In Eindhoven, BAM Infra and Weber Beamix have started operating a 3D concrete printer. According to these companies, this is the first industrial production location for 3D concrete printing. The printer will be used to make parts for buildings and structures.
This system’s innovative character lies in its reinforcement, which provides extra strength in concrete structures, and is printed together with the concrete. This involves an ingenious method of placing the steel reinforcement rods alongside the nozzle that deposits the concrete.
Curved shapes and less material
According to the initiators, there is demand for an industrial production location where customers can order custom concrete structures. The advantage of 3D concrete printing is that it allows curved, organic shapes to be made, which are difficult to manufacture using conventional formwork. Formwork is rendered unnecessary, with the added benefit of less waste.
Printing concrete also allows sufficiently resilient structures to be made with less material. The net result is lower CO2 emissions, as large volumes of this greenhouse gas are released during the production of cement, one of the main components of concrete. The less concrete, the lower the emissions. A good example is the bicycle bridge that was printed at Eindhoven University of Technology in 2017.
Concrete printing becoming more popular
There are a number of completed and ongoing projects that use a concrete printer. A good example is De Vergaderfabriek in Teuge, in the province of Gelderland, where building work is about to start. Another is the house made of organic forms entirely produced by 3D printing, which was presented at the Salone del Mobile in Milan in April 2018.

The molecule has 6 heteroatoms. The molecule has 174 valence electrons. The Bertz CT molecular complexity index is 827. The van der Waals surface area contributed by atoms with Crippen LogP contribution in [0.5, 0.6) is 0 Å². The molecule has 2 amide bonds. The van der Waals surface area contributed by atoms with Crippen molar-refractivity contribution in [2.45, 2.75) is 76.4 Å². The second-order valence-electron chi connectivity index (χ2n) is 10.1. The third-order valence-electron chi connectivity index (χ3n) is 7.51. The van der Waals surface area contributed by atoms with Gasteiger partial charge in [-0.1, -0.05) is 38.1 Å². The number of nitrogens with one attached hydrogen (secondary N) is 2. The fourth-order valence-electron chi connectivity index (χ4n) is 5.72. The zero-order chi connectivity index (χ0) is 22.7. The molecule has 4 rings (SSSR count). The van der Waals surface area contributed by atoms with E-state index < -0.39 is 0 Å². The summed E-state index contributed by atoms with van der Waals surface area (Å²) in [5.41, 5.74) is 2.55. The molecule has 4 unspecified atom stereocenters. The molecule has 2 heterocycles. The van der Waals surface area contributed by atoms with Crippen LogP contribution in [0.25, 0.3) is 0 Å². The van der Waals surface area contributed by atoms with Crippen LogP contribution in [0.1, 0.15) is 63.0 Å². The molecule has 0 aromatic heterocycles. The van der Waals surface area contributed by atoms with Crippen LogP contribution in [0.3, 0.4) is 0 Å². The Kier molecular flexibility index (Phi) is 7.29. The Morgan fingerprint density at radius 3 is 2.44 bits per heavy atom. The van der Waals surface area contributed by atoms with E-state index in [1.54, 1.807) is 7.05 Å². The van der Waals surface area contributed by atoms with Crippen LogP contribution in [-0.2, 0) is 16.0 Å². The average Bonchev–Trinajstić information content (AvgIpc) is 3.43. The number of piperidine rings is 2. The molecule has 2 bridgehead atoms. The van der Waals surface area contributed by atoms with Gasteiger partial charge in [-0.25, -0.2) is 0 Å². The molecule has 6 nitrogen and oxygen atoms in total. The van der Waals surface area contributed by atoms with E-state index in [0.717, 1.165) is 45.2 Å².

The company CyBe, also Dutch, is involved in both projects. It has already been working on printing buildings and concrete structures on-site for years. CyBe was also involved in setting up the concrete printing research at Eindhoven University of Technology.
Hoe does it work?
The process starts with a stock of dry mortar in a silo. When the machine is switched on, the dry material runs out of the silo. Water is added, after which a pump sends the liquid mortar through a hose to a nozzle that is attached to a robot arm. This accurately follows software instructions. All the coordinates of this arm are calculated according to the 3D drawing of the structure being made.
The main idea behind concrete printing is to create a 3D shape by adding layer after layer of liquid concrete. These layers are still wet when they first come into contact with each other, so they adhere to each other when the concrete hardens, giving the printed structure its strength.
BAM and Weber are not limiting their activities to printing concrete structures at the new production location. They are also carrying out research into the best concrete mixes for printing, and the ideal printer settings. There are lots of parameters which can be set, such as the speed of the print head, the size of the nozzle, the thickness of each layer, and so on.
For example, the margin between the concrete mixture being too wet and too dry is very narrow. When it is wet, in other words just after a layer has been printed, it must be resilient enough to be able to bear multiple layers above it. If the concrete is too liquid, it collapses under the weight of the following layers. On the other hand, it must be moist enough for the layers to adhere to each other well, so the building does not fall apart after drying.
BAM and Weber Beamix are not the only project partners. Eindhoven University of Technology, which conducts a lot of research in this area, and the companies Bekaert, Witteveen+Bos and Van Wijnen are also involved.
Images: BAM Infra
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